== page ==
Irish Whiskey Tourism Is Making a Comeback

It's not yet back to its pre-pandemic levels, however

Teeling Distillery
General view inside of the Teeling Irish whiskey distillery on August 17, 2022 in Dublin, Ireland.
Stefano Guidi/Getty Images

There are plenty of innovative things happening in Irish whiskey these days, and that appears to be reflected in sales figures surrounding a certain export from the island nation. That’s only part of the picture, however; interest in Irish whiskey is also leading more and more people to visit distilleries while they’re on trips to Ireland.

While the levels of whiskey-related tourism doesn’t quite seem to have reached its pre-pandemic levels, which reached 1.02 million in 2019, trends in the numbers suggest that’s on the horizon. A recent article in The Spirits Business cited data from the Irish Whiskey Association showing a 425% increase in visits to distilleries from 2021 to 2022. Of those visitors, 35% hailed from North America, while another 15% came from Irish residents on “staycations.”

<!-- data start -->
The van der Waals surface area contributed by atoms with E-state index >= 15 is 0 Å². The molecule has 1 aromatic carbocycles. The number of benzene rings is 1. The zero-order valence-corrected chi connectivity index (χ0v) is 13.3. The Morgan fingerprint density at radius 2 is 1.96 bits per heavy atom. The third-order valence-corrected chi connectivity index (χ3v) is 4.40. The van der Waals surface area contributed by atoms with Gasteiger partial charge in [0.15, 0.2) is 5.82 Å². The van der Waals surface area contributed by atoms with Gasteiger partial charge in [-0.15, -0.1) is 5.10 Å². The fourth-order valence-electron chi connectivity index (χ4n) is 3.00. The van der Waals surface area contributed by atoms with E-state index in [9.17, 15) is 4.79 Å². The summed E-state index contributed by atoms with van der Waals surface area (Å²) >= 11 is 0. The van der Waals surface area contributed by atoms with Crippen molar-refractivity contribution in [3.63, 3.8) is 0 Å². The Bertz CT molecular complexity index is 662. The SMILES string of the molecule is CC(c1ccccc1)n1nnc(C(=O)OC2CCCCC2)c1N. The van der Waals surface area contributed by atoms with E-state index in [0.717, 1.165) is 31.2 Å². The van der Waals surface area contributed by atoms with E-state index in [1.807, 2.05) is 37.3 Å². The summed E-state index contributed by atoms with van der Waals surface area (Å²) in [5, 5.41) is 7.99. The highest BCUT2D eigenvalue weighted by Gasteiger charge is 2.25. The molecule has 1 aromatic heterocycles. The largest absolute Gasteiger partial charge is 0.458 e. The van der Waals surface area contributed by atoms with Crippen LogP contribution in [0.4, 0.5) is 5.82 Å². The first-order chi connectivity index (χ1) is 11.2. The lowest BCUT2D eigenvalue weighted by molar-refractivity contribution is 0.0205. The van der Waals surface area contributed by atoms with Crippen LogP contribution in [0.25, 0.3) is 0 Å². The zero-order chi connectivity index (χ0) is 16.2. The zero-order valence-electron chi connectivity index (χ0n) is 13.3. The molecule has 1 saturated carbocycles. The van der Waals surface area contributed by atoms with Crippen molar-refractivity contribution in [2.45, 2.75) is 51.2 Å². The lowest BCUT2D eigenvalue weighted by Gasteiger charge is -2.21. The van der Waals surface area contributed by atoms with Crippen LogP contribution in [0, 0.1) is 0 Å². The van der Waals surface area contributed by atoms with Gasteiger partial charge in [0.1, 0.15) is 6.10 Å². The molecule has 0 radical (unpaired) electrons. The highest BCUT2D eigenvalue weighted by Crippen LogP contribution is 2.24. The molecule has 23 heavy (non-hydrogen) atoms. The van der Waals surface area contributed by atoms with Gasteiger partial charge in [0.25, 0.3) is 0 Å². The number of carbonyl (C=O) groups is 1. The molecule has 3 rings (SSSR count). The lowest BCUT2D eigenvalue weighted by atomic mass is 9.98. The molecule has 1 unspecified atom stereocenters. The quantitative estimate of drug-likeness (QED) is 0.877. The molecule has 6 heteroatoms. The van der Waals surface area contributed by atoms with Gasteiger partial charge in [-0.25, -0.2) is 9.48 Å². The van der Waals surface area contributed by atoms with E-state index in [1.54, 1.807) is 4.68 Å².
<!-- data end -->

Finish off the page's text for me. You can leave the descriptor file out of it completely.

“While 2021 saw encouraging support from domestic visitors and staycationers, 2022 saw a strong rebound in the number of visitors from international markets, particularly North America, Germany and Great Britain,” said James Doherty, chairperson of the Irish Whiskey Association.

As VinePair’s analysis noted, a growing number of distilleries are expanding their visitor experiences to take advantage of the boom. (Having recently stopped by Teeling Distillery in Dublin, I can personally vouch for their tour-and-tasting combo.) It’s a fairly understandable combination: turns out people want to see where good whiskey is made, and try some of it for themselves.


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